Report

Gas Supply Security in the Netherlands: Geopolitical and Environmental Dilemmas

March 2nd 2021 - 11:30

The decline in domestic gas production has resulted in the Netherlands, once a self-sufficient country, becoming increasingly dependent on imports of natural gas from Russia and of LNG from the US and Qatar, among others. While the economic consequences of Dutch import dependency have been widely discussed, this paper gives particular attention to geopolitical and environmental concerns from the perspective of the Netherlands.

Growing dependence on Russia weakens the geopolitical position of the Netherlands and, by extension, of the EU as a whole. A country that the EU and the Netherlands have repeatedly condemned and opposed, has the permanent ability to interfere with the energy provision of member states and of the EU’s neighboring countries. At the same time, the import of foreign gas is associated with increased greenhouse gas emissions and methane leakages, undermining the Netherlands’ capacity to reach its ambitious climate goals. These risks are exacerbated by the fragmentation in EU member states’ energy policies, allowing centralized and geopolitically-motivated actors like Russia to turn countries against each other.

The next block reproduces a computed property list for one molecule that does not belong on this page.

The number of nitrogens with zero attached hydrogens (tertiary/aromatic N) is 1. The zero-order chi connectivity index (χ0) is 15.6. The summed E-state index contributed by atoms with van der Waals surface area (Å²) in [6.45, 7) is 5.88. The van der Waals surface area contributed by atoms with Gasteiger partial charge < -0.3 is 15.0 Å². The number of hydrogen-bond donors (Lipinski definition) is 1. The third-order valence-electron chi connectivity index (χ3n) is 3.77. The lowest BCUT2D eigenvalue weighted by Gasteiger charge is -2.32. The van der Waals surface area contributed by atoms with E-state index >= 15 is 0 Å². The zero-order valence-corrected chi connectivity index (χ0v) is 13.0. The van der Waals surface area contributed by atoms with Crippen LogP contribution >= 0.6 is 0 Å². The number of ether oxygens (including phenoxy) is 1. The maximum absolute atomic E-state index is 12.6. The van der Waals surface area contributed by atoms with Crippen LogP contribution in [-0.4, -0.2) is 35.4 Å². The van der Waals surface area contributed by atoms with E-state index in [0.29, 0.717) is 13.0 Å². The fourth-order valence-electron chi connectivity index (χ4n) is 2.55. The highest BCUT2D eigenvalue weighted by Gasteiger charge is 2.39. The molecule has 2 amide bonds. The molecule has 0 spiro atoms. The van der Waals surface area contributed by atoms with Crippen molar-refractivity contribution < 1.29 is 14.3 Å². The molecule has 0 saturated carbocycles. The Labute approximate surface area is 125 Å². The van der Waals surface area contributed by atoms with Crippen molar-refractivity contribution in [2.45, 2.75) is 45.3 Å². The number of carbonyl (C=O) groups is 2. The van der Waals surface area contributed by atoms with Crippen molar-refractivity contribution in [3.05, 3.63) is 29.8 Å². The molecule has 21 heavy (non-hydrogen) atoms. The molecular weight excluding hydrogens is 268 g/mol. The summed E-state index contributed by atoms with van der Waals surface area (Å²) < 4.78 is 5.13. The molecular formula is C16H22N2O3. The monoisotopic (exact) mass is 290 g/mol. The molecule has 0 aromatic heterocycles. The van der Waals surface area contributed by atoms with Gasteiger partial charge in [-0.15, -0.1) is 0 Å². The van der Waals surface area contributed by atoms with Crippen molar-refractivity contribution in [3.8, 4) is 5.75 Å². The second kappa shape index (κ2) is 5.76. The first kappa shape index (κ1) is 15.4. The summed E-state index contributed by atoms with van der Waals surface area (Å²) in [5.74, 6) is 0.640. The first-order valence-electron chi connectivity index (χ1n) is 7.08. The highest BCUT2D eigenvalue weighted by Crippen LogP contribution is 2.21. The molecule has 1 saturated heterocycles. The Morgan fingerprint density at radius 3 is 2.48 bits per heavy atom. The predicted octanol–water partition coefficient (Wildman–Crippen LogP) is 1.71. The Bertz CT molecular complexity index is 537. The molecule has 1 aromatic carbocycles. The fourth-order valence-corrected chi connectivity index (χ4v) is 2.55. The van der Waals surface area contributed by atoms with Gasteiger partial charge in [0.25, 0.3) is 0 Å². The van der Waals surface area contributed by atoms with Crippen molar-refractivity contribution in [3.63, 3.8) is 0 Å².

A purely economic approach fails to take into account a significant array of risks associated with gas dependence, necessitating a multi-vector approach to analysing gas security in the Netherlands.

Geopolitical and environmental dilemmas of Dutch gas supply security can be found in our latest paper by Irina Patrahau and Lucia van Geuns.

Download the PDF here

Lucia van Geuns is an experienced energy professional who held research positions at the Netherlands Organisation for Applied Scientific Research (TNO) and the Clingendael International Energy Programme (CIEP) after a career with Royal Dutch Shell (1980- 2002). She has a background in geoscience, petroleum engineering, economics & planning. Her research focuses on international energy market developments, energy transition issues and climate change policies. In her present role, she is a frequent speaker on (international) energy markets for various public and private stakeholders.